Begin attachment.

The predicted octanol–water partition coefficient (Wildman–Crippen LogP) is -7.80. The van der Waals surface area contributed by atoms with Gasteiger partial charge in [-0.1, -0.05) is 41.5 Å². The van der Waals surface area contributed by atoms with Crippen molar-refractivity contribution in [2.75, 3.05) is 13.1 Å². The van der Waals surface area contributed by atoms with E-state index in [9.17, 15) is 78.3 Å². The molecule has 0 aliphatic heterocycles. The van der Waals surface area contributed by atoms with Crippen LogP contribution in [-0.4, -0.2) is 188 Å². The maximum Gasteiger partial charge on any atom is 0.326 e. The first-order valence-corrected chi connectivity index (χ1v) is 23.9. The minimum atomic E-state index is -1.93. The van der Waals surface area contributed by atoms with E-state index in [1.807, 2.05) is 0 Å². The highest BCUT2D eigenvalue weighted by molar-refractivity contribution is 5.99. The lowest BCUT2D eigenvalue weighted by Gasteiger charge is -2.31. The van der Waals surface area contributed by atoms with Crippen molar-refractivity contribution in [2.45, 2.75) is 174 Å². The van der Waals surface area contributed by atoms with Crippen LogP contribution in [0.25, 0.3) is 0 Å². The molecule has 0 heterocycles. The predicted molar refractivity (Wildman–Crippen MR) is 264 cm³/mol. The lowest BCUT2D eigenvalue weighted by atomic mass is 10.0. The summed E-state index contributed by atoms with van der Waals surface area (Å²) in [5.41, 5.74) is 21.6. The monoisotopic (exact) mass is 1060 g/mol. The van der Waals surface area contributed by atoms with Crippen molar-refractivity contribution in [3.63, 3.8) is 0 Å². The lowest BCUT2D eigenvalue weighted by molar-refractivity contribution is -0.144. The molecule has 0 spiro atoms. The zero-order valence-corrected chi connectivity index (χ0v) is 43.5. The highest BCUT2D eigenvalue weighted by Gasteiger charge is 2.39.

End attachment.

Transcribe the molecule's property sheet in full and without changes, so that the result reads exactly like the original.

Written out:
The predicted octanol–water partition coefficient (Wildman–Crippen LogP) is -7.80. The van der Waals surface area contributed by atoms with Gasteiger partial charge in [-0.1, -0.05) is 41.5 Å². The van der Waals surface area contributed by atoms with Crippen molar-refractivity contribution in [2.75, 3.05) is 13.1 Å². The van der Waals surface area contributed by atoms with E-state index in [9.17, 15) is 78.3 Å². The molecule has 0 aliphatic heterocycles. The van der Waals surface area contributed by atoms with Crippen LogP contribution in [-0.4, -0.2) is 188 Å². The maximum Gasteiger partial charge on any atom is 0.326 e. The first-order valence-corrected chi connectivity index (χ1v) is 23.9. The minimum atomic E-state index is -1.93. The van der Waals surface area contributed by atoms with E-state index in [1.807, 2.05) is 0 Å². The highest BCUT2D eigenvalue weighted by molar-refractivity contribution is 5.99. The lowest BCUT2D eigenvalue weighted by Gasteiger charge is -2.31. The van der Waals surface area contributed by atoms with Crippen molar-refractivity contribution in [2.45, 2.75) is 174 Å². The van der Waals surface area contributed by atoms with Crippen LogP contribution in [0.25, 0.3) is 0 Å². The molecule has 0 heterocycles. The predicted molar refractivity (Wildman–Crippen MR) is 264 cm³/mol. The lowest BCUT2D eigenvalue weighted by atomic mass is 10.0. The summed E-state index contributed by atoms with van der Waals surface area (Å²) in [5.41, 5.74) is 21.6. The monoisotopic (exact) mass is 1060 g/mol. The van der Waals surface area contributed by atoms with Crippen molar-refractivity contribution in [3.63, 3.8) is 0 Å². The lowest BCUT2D eigenvalue weighted by molar-refractivity contribution is -0.144. The molecule has 0 spiro atoms. The zero-order valence-corrected chi connectivity index (χ0v) is 43.5. The highest BCUT2D eigenvalue weighted by Gasteiger charge is 2.39.